Cyril “Peanuts” Klimesh

Tuesday, March 10, 2015 6:27 pm

Cyril “Peanuts” Klimesh died of pneumonia March 2, 2015 in his home in Grants Pass, Ore. Memorial services are March 28, in Grants Pass, Ore., and again in the summer at his final resting place, St. Wenceslaus Catholic Church in Spillville.

Cyril was born in a two-story house on Main Street in Spillville Jan. 20, 1917. Growing up, Cyril worked six days a week and every other Sunday for 10 cents an hour at the family Ford dealership. He fished. He hunted. He pulled his wagon to the Spillville Mill to get bags of flour for his mother, who baked bread every morning and settled her bill with the mill once each year on New Years Day. When Cyril was old enough, he hitchhiked to Washington to pick apples. He wanted to see the world; eventually, he would get his wish. In 1940, Cyril and three friends drove to Des Moines to enlist in the navy. They hoped they would be assigned to a battleship because they wanted to shoot “the big guns.” The three friends enlisted in the navy as planned, but Cyril was turned down because of a hunting wound to his shin. The recruiter seemed to think it would give him problems going up and down ship ladders, so Cyril went across the hall and enlisted in the army. His three friends ended up on battleships in Hawaii, but they never saw much of the war. Their lives ended when the Japanese bombed Pearl Harbor. Cyril served with the Red Raiders – Fifth Army Air Corps, 22nd Bomb Group – as a bombardier in the Pacific during WWII. He spent his honeymoon in occupied Japan and was later stationed in South Korea. During peacetime, he worked as the base photographer at Hamilton Air Force Base. After 25 years in the Air Force, Cyril worked for Lawrence Livermore Laboratory in Berkeley, Calif. until he retired to Sonoma County. Cyril married Irene Violet “Susy” Dolan, R.N., of Calmar May 8, 1948. Irene and Cyril raised six children: Bruce, Maureen, Michael, Michelle, Monica and Patrick. Cyril was the final surviving member of a generation of 70-plus first cousins who sprang from grandparents Jan and Anna (Mikota) Klimesh. His hobbies included mushrooming, abalone hunting, traveling and researching his family tree. Cyril traced his genealogy back into the 1600s in Bohemia and seemed to understand the intricate connections of every family in Spillville.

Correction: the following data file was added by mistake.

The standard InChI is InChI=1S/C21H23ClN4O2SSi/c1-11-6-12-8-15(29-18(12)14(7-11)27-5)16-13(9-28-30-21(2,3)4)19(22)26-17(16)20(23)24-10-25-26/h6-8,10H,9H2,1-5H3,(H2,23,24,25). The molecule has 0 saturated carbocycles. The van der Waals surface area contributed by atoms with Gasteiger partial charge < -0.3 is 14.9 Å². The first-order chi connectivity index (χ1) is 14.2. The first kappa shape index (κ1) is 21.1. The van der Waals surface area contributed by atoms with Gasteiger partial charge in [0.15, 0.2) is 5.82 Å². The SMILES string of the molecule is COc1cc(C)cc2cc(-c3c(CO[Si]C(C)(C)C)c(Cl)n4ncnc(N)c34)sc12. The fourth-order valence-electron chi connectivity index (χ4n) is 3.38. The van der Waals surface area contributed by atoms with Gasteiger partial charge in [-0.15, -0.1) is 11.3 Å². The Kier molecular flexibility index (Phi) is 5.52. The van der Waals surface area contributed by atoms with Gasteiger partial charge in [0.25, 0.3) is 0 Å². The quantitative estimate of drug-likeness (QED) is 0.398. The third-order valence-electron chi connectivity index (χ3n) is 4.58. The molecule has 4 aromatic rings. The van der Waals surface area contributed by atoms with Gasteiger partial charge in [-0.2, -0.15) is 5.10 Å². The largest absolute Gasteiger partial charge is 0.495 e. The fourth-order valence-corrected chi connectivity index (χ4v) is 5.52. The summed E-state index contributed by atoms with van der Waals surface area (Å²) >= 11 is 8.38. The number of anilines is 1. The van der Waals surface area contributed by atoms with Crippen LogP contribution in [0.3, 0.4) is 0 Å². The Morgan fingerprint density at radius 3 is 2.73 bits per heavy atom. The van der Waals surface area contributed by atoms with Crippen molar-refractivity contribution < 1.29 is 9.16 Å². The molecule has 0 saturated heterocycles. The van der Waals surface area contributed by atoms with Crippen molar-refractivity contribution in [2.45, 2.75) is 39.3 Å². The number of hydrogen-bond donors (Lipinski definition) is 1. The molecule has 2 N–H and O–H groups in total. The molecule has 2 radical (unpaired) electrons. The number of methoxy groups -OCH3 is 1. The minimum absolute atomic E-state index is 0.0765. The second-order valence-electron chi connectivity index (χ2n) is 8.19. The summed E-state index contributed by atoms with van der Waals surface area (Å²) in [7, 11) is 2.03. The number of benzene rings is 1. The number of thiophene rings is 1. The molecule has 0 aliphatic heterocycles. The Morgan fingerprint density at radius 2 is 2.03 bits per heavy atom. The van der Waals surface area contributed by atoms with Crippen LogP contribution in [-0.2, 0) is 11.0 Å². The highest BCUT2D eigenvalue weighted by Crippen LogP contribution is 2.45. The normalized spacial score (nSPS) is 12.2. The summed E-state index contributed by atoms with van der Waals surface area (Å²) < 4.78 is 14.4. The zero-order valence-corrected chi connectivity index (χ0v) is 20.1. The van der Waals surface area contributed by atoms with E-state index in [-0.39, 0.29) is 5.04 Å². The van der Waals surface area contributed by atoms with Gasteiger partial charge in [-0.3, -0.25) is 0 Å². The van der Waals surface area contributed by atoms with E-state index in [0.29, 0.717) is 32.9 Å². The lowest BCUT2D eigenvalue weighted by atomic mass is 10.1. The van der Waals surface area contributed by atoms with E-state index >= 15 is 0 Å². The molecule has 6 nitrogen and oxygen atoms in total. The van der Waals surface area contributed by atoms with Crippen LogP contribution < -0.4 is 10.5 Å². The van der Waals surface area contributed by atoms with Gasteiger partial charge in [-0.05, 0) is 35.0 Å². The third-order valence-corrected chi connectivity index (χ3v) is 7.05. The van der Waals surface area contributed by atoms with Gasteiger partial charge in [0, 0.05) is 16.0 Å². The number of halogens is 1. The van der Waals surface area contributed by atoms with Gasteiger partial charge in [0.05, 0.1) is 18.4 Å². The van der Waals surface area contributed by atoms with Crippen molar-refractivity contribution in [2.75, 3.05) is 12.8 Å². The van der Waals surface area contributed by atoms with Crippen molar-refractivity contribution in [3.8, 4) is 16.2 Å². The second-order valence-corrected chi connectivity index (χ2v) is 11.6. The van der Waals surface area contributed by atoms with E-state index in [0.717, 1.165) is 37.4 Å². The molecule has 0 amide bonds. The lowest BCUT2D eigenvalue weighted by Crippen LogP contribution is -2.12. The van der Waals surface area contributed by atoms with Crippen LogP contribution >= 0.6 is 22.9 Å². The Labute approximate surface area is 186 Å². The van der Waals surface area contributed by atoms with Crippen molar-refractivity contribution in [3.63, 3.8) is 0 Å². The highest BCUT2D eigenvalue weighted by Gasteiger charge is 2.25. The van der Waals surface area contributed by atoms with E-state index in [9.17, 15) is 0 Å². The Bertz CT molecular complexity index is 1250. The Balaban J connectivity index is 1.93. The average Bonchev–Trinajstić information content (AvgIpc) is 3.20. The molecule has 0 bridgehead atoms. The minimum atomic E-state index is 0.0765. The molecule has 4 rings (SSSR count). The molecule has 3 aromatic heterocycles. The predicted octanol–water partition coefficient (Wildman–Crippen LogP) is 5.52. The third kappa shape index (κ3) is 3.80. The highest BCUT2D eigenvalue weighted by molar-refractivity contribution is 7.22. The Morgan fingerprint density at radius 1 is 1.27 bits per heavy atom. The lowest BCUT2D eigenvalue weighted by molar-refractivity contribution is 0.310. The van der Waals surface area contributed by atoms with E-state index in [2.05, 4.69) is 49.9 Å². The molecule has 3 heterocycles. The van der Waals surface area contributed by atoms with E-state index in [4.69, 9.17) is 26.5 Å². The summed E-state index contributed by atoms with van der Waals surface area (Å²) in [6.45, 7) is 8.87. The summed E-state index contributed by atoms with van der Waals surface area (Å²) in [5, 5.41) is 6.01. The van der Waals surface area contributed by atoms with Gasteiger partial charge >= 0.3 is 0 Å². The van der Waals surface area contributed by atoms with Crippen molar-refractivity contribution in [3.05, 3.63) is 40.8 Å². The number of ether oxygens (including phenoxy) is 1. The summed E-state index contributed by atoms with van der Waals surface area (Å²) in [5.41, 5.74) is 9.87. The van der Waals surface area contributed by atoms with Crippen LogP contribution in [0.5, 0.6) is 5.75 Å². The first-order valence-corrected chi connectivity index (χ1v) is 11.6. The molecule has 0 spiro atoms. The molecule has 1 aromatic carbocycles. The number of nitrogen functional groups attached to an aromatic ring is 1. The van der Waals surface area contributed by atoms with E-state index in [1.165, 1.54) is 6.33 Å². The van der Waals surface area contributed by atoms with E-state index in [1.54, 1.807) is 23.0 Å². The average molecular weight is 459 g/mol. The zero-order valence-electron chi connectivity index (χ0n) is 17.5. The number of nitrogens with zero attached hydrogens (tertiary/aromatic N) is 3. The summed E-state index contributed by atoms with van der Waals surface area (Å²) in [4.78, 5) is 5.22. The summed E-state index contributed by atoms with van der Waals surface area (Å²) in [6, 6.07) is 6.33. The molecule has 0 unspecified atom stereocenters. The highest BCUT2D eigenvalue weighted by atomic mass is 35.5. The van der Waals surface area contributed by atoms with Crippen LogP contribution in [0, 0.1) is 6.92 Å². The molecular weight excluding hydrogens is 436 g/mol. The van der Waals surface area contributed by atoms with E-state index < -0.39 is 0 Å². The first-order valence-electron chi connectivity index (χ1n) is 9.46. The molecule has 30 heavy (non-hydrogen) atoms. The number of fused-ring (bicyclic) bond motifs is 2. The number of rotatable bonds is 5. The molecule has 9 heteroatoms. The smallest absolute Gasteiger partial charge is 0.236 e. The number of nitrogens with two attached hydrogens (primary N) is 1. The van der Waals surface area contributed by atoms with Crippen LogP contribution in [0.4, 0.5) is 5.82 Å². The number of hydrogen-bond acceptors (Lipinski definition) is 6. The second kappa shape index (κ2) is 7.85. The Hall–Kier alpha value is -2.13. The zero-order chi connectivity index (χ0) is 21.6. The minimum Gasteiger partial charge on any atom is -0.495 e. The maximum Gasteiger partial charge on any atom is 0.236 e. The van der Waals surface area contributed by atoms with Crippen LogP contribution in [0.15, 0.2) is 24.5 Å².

Cyril is survived by all six children, nine grandchildren, and seven great-grandchildren.

He was preceded in death by his parents, Robert Alois Klimesh and Maria Elizabeth (Andera) Klimesh; his wife, Irene; and by his seven siblings: Robert, Karel (Charles), Otilia, Zdenka (Sidonia), Celestine, Emil and Bohimir (Godfrey).

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